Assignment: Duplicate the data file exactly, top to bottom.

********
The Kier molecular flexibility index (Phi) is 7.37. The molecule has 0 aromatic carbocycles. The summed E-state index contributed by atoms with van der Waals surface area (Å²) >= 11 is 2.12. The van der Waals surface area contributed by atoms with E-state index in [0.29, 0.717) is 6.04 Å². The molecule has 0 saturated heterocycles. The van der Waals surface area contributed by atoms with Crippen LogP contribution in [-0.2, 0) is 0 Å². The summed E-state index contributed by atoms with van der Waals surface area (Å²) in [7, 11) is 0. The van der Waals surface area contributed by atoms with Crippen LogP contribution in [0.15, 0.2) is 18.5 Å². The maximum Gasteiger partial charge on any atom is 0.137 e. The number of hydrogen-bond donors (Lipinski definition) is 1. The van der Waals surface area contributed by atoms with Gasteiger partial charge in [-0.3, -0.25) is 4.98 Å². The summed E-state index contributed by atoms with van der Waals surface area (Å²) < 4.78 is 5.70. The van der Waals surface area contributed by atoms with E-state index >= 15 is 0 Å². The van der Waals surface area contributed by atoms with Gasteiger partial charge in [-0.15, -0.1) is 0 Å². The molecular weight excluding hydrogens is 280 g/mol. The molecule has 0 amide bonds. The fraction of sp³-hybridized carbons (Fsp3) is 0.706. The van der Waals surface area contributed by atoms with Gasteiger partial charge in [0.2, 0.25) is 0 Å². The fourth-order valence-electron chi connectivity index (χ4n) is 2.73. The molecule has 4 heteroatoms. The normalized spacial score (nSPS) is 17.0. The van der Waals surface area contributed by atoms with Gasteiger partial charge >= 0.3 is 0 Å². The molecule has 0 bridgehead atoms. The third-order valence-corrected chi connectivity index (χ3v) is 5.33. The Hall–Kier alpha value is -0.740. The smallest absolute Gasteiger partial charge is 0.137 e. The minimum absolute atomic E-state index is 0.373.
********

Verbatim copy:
The Kier molecular flexibility index (Phi) is 7.37. The molecule has 0 aromatic carbocycles. The summed E-state index contributed by atoms with van der Waals surface area (Å²) >= 11 is 2.12. The van der Waals surface area contributed by atoms with E-state index in [0.29, 0.717) is 6.04 Å². The molecule has 0 saturated heterocycles. The van der Waals surface area contributed by atoms with Crippen LogP contribution in [-0.2, 0) is 0 Å². The summed E-state index contributed by atoms with van der Waals surface area (Å²) in [7, 11) is 0. The van der Waals surface area contributed by atoms with Crippen LogP contribution in [0.15, 0.2) is 18.5 Å². The maximum Gasteiger partial charge on any atom is 0.137 e. The number of hydrogen-bond donors (Lipinski definition) is 1. The van der Waals surface area contributed by atoms with Gasteiger partial charge in [-0.3, -0.25) is 4.98 Å². The summed E-state index contributed by atoms with van der Waals surface area (Å²) < 4.78 is 5.70. The van der Waals surface area contributed by atoms with E-state index >= 15 is 0 Å². The van der Waals surface area contributed by atoms with Gasteiger partial charge in [-0.15, -0.1) is 0 Å². The molecular weight excluding hydrogens is 280 g/mol. The molecule has 0 amide bonds. The fraction of sp³-hybridized carbons (Fsp3) is 0.706. The van der Waals surface area contributed by atoms with Gasteiger partial charge in [0.2, 0.25) is 0 Å². The fourth-order valence-electron chi connectivity index (χ4n) is 2.73. The molecule has 4 heteroatoms. The normalized spacial score (nSPS) is 17.0. The van der Waals surface area contributed by atoms with Gasteiger partial charge >= 0.3 is 0 Å². The molecule has 0 bridgehead atoms. The third-order valence-corrected chi connectivity index (χ3v) is 5.33. The Hall–Kier alpha value is -0.740. The smallest absolute Gasteiger partial charge is 0.137 e. The minimum absolute atomic E-state index is 0.373.